It seems that ETDs are getting better and better everyday. They have certainly made it possible for someone like me to enjoy my piano more because I am able to keep it in tune.


Piano Player and DIY tuner
Re: Another ETD thread. [Re: Mark Cerisano] #2655409 06/21/17 04:49 PM
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There are a number of reasons why an ETD or an aural tuner might not be able to easily hear a particular partial. It could be a weak partial. It could be that the note was played too loudly, causing distortion, or too weakly, so that the partial was buried in the noise. It could be that in particular spots in the vicinity of the piano there are wave interference cancellations, causing the partial to disappear, which would require the ETD and the aural tuner's head to be repositioned out of the cancellation point.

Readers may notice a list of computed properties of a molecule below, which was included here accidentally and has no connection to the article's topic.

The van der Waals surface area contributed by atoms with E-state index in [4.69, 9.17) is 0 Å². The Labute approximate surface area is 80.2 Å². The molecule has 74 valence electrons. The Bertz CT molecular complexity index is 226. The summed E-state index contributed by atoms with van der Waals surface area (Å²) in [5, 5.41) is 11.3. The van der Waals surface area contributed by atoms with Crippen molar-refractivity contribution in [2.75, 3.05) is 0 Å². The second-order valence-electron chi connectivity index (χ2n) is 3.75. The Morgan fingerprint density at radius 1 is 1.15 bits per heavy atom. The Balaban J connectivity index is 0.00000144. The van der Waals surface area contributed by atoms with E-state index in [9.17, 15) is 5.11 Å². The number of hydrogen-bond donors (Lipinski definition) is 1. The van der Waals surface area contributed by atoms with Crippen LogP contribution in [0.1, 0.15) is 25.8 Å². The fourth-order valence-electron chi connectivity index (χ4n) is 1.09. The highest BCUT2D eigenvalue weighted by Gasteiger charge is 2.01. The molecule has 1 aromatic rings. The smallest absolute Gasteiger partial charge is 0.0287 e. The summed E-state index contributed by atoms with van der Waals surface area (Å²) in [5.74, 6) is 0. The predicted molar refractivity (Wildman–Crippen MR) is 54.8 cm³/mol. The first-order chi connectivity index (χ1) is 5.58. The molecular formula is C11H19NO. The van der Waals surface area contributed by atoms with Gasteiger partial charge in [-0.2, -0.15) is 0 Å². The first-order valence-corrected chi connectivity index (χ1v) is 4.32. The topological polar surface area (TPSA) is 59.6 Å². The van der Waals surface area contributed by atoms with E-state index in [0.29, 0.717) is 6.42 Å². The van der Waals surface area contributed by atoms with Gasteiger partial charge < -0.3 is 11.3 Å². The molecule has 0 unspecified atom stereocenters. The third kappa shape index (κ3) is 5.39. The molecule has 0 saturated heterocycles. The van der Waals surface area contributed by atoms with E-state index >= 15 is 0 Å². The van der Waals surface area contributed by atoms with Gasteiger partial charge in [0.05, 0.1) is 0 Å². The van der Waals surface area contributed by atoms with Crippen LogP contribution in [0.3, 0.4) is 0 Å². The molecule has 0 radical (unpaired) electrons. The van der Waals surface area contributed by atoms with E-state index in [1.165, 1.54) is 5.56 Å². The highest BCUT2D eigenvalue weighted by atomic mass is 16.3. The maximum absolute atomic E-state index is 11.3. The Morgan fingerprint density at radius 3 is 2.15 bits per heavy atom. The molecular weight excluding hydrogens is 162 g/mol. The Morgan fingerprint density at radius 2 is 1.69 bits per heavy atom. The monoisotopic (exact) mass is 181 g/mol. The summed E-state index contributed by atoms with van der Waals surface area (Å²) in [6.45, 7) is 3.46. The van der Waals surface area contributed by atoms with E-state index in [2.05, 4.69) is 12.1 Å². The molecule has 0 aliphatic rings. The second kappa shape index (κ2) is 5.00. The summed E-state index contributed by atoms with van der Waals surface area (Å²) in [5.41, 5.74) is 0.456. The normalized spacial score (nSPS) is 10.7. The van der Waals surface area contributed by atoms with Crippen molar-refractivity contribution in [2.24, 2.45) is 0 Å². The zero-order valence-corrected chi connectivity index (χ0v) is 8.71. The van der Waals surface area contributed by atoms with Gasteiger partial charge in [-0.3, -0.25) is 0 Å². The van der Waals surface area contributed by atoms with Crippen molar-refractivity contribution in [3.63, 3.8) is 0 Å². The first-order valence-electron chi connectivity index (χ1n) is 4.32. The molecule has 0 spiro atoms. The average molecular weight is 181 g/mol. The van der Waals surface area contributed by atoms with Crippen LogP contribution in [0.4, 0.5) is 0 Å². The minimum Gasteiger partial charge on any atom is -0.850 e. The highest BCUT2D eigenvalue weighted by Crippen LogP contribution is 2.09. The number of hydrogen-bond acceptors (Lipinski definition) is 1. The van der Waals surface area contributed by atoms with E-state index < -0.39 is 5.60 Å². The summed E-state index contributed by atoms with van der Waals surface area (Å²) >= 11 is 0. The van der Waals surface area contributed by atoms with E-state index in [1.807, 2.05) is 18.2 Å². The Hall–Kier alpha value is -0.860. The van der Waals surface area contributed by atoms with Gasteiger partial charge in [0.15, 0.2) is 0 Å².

Without specific tests of both aural tuners and various ETD on the same piano, a qualitative judgement is not possible.

One could, however, have an operator set up an ETD to tune a piano prepared for a tuning exam. The operator would manipulate the ETD, have it calculate a temperament and stretch, and then compare it to a 100% exam result. No tuning would be necessary since the point is not unison matching and stability, but quality of the temperament/stretch relative to the standard.

Re: Another ETD thread. [Re: Mark Cerisano] #2655412 06/21/17 04:56 PM
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Originally Posted by Mark Cerisano
Originally Posted by Gadzar
Originally Posted by Mark Cerisano
With all this amazing software that can tune pianos, including unisons, so well out-of-the-box, coupled with the years of training needed to acquire aural skills, with the benefit that "it [only] makes a nice combination", what's the point of even bothering to learn to tune aurally?

Seems to me, if OnlyPure is so good, it's a waste of time to learn aural tuning, especially as I said, when it takes years of struggle and dedicated practice to get good at aural tuning, only to have an "ETD beat aural tuners".